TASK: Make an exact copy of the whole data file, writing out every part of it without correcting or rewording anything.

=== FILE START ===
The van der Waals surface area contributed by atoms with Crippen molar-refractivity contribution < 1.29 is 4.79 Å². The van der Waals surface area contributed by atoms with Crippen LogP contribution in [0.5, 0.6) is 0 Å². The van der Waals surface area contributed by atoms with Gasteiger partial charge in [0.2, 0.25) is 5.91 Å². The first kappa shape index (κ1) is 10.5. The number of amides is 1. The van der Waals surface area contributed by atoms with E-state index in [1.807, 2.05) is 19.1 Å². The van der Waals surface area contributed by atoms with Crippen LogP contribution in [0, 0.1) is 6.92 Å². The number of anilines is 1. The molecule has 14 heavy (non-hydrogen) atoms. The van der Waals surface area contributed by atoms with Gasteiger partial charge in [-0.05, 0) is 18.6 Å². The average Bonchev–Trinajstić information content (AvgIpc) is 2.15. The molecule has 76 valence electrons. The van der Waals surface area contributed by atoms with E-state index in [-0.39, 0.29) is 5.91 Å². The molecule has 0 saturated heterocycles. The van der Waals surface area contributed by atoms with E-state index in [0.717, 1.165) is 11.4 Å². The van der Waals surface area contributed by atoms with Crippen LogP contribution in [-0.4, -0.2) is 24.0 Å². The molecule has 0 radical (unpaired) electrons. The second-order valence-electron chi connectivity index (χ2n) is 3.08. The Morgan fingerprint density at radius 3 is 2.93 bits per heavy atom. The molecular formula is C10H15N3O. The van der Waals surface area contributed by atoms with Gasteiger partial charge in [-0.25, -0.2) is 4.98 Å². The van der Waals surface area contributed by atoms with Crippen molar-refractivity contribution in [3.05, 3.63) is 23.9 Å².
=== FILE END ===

The van der Waals surface area contributed by atoms with Crippen molar-refractivity contribution < 1.29 is 4.79 Å². The van der Waals surface area contributed by atoms with Crippen LogP contribution in [0.5, 0.6) is 0 Å². The van der Waals surface area contributed by atoms with Gasteiger partial charge in [0.2, 0.25) is 5.91 Å². The first kappa shape index (κ1) is 10.5. The number of amides is 1. The van der Waals surface area contributed by atoms with E-state index in [1.807, 2.05) is 19.1 Å². The van der Waals surface area contributed by atoms with Crippen LogP contribution in [0, 0.1) is 6.92 Å². The number of anilines is 1. The molecule has 14 heavy (non-hydrogen) atoms. The van der Waals surface area contributed by atoms with Gasteiger partial charge in [-0.05, 0) is 18.6 Å². The average Bonchev–Trinajstić information content (AvgIpc) is 2.15. The molecule has 76 valence electrons. The van der Waals surface area contributed by atoms with E-state index in [-0.39, 0.29) is 5.91 Å². The molecule has 0 saturated heterocycles. The van der Waals surface area contributed by atoms with E-state index in [0.717, 1.165) is 11.4 Å². The van der Waals surface area contributed by atoms with Crippen LogP contribution in [-0.4, -0.2) is 24.0 Å². The molecule has 0 radical (unpaired) electrons. The second-order valence-electron chi connectivity index (χ2n) is 3.08. The Morgan fingerprint density at radius 3 is 2.93 bits per heavy atom. The molecular formula is C10H15N3O. The van der Waals surface area contributed by atoms with Gasteiger partial charge in [-0.25, -0.2) is 4.98 Å². The van der Waals surface area contributed by atoms with Crippen molar-refractivity contribution in [3.05, 3.63) is 23.9 Å².